Arizona Republicans sue county recorders over ballots
PHOENIX — Republicans filed a lawsuit Wednesday night to challenge the way some Arizona counties count mail-in ballots as election officials began to slowly tally more than 600,000 outstanding votes in the narrow U.S. Senate race — a task that could take days.
Republican Rep. Martha McSally and Democratic Rep. Kyrsten Sinema were separated by a small fraction of the 1.7 million tabulated votes.
About 75 percent of Arizona voters cast ballots by mail, but those ballots have to go through the laborious signature confirmation process, and only then can be opened and tabulated. If county recorders have issues verifying signatures they are allowed to ask voters to verify their identity.
The suit filed by four county Republican parties — Maricopa, Apache, Navajo and Yuma counties — alleges that the state’s 15 county recorders don’t follow a uniform standard for allowing voters to adjust problems with their mail-in ballots, and that two counties improperly allow those fixes after Election Day.
A judge set a hearing for late Thursday morning.
Maricopa County Republican Party Chairman Chris Herring told KTAR News 92.3 FM’s Bruce St. James and Pamela Hughes on Thursday that the county is not suing to stop the counting of ballots, but is suing for equal protection for all voters under the 14th Amendment.
“You can’t give one American one set of rules for voting and another person another set of rules in the same jurisdiction,” he said.
“That’s what is happening in Arizona.”
Herring said officials are arguing that one policy needs to be enacted throughout the state.
“If that, according to the lawyers, is equal protection, it would be more fair and more correct than different processes based on different counties,” he said.
Election officials have been slowly counting more than 600,000 outstanding votes in the narrow U.S. Senate race between McSally and Sinema.
McSally led with 49.37 percent of the votes to Sinema’s 48.39 percent, but trailed Sinema by a few thousand votes in Maricopa and Pima counties.
The Maricopa County Elections Department said in a statement there were approximately 472,000 ballots left to process and estimated about 195,000 of these are early ballots, provisional and out-of-precinct ballots that voters cast or dropped off on Election Day.
Another 227,000 early ballots that the Elections Department received before Nov. 6 must also be tabulated.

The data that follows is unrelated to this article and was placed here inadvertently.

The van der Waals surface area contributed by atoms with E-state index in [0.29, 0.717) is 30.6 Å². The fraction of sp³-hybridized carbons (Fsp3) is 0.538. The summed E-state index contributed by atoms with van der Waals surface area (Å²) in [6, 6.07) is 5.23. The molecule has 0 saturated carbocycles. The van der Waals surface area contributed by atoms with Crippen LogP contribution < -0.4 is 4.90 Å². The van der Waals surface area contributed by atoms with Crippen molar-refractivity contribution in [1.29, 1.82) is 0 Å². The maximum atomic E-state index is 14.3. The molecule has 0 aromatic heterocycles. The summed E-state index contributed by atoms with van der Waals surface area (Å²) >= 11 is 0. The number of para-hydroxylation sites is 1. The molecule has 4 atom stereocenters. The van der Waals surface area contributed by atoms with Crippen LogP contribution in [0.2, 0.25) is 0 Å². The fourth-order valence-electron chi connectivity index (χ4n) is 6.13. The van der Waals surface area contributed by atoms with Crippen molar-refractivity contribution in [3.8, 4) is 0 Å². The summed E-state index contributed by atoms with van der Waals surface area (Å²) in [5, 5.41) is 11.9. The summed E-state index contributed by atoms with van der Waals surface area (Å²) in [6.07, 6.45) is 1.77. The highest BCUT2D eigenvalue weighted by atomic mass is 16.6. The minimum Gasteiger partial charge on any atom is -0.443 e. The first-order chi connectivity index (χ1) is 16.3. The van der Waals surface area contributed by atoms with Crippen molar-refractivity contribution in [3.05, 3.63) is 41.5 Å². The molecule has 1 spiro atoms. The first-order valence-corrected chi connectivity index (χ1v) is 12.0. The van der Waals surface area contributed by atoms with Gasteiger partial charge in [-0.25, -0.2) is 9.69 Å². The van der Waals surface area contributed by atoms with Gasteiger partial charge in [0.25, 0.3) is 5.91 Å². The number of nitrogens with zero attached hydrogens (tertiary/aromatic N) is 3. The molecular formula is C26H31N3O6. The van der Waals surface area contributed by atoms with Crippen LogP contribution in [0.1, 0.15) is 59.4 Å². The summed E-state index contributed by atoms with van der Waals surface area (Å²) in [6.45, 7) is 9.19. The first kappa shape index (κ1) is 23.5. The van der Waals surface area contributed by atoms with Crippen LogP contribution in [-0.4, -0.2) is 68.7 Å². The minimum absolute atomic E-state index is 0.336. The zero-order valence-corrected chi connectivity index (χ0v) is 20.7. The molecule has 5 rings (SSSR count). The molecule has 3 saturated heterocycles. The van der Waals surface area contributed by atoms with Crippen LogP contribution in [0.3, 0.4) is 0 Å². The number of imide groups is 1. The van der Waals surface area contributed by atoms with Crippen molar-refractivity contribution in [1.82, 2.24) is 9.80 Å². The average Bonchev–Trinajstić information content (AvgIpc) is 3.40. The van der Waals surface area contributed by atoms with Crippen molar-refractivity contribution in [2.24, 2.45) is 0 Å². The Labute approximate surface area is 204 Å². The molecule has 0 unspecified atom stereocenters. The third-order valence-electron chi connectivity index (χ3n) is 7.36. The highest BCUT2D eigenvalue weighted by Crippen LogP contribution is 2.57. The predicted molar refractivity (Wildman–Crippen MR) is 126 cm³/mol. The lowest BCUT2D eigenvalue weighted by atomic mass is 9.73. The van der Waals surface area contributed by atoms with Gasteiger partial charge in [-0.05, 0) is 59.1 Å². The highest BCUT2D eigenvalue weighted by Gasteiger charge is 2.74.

Officials have said it could take up to eight more days to finish tallying the votes. The lawsuit could push the end date even farther out.
“The county elections departments are all hands on deck right now with all of their staff resources, so any sort of lawsuit, or anything that might change where resources are allocated, is unfortunately, going slow down the process,” Garrett Archer, senior analyst with the Arizona Secretary of State’s office, told Arizona’s Morning News on Thursday.
The lawsuit was scheduled to be heard Friday after the next release of tallied ballots.
Court documents, in part, read:
By implementing and enforcing disparate deadlines by which Arizona voters may rehabilitate an early ballot deemed facially deficient, the State’s 15 County Recorders (the “County Recorders” or “Defendants”) are undermining the constitutional guarantee that all Arizonans are entitled to cast a ballot on equal terms, irrespective of their geographic location within the state. This Court should require all County Recorders to enforce an equivalent deadline to ensure that Arizona voters across the state receive an equal opportunity to vote in the November 6, 2018 general election.”
The GOP complained about the issue before Election Day and threatened to sue.
Democrats alleged it was attempted voter suppression and that recorders have followed the same procedures for years with no issues. Republicans said it was about following the law and having a timely ballot count.
The sluggish count is a perennial issue for Arizona, but has rarely received such a high level of attention because the GOP-leaning state generally has had few nationally-watched nail-biting contests.
Archer said early ballots dropped off on Election Day slowed the process because they have to go through the same system as the emailed-in ballots, some of which had been received 28 days ahead of time.
But now, “county recorders are trying to process them in a much faster amount of time.
“They’re doing the best they can and they’re doing it a decent speed,” he said.
The Associated Press contributed to this report.